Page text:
Earlier this week, “Big Love” actress Ginnifer Goodwin admitted to reporters that she started dieting before she began dating, having started on Weight Watchers when she was nine years old. “I really did go through a period when I was very little when I remember realizing that vegetables did not come out of the ground deep-fried,” said Goodwin in an interview with Health. “I changed my eating habits in fourth grade because I was a heavy little girl, and I was unhappy. And I remember my mom making dinner for me the first night that I was on this new program, and I burst out crying because the vegetables were green, and I thought she was trying to starve me to death.”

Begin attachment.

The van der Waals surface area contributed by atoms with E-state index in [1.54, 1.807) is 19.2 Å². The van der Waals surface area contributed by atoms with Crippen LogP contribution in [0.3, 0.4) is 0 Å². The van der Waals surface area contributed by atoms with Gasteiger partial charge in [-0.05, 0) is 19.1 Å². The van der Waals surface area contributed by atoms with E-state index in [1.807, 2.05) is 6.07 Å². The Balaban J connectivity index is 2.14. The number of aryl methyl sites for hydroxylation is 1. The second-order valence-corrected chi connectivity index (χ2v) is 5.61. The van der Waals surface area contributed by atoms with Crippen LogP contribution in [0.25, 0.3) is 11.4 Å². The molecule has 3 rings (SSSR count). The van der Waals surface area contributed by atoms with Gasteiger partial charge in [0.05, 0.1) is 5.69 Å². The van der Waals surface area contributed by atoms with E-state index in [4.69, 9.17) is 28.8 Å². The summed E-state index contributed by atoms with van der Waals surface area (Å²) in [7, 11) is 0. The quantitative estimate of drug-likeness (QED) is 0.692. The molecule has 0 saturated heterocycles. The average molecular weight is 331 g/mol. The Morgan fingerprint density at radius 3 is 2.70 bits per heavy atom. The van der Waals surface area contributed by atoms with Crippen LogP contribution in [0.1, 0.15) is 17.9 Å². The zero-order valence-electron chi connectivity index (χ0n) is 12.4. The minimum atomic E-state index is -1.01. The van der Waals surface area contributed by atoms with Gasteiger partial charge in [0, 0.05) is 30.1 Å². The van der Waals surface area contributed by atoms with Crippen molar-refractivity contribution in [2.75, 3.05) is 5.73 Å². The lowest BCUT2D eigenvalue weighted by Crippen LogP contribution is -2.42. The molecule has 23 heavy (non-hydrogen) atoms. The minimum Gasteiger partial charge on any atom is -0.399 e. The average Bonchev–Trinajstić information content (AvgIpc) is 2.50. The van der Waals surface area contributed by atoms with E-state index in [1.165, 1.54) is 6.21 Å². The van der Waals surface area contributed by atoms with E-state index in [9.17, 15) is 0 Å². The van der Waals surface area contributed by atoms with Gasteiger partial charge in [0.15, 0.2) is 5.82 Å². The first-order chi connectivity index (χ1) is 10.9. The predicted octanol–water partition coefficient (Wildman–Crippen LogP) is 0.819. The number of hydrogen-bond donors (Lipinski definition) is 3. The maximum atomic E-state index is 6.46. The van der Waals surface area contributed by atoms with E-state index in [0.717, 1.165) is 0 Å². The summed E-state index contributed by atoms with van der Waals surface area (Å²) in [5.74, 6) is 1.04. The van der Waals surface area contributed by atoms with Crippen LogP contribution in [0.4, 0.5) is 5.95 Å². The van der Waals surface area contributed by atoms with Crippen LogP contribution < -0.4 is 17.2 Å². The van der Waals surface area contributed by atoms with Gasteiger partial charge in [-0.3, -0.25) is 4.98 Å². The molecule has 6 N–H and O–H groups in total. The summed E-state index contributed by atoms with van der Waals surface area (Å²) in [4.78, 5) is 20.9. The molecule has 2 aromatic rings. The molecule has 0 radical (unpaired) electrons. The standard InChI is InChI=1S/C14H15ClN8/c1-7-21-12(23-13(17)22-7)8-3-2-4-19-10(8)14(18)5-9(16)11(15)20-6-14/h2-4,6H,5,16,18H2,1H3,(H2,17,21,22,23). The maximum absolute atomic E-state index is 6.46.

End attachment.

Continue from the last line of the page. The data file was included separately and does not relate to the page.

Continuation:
Sadly, Goodwin isn’t the only girl to start dieting at an early age. The National Eating Disorders Foundation reports that 46% of nine to eleven-year-old children are “sometimes” or “very often” on diets, and 81% of 10-year-old kids are afraid of being fat.
But shouldn’t nine-year-olds be worrying about things other than weight (grades; friends; sports; pretty much anything else)? Not surprisingly, of the girls who reported being on diets, around 82% of their family members reported “often” or “almost always” dieting, proving that young girls who grow up in families where dieting is the status quo pick up their parents’ negative body issues.
What do you think? When is it okay for kids to start worrying about weight loss?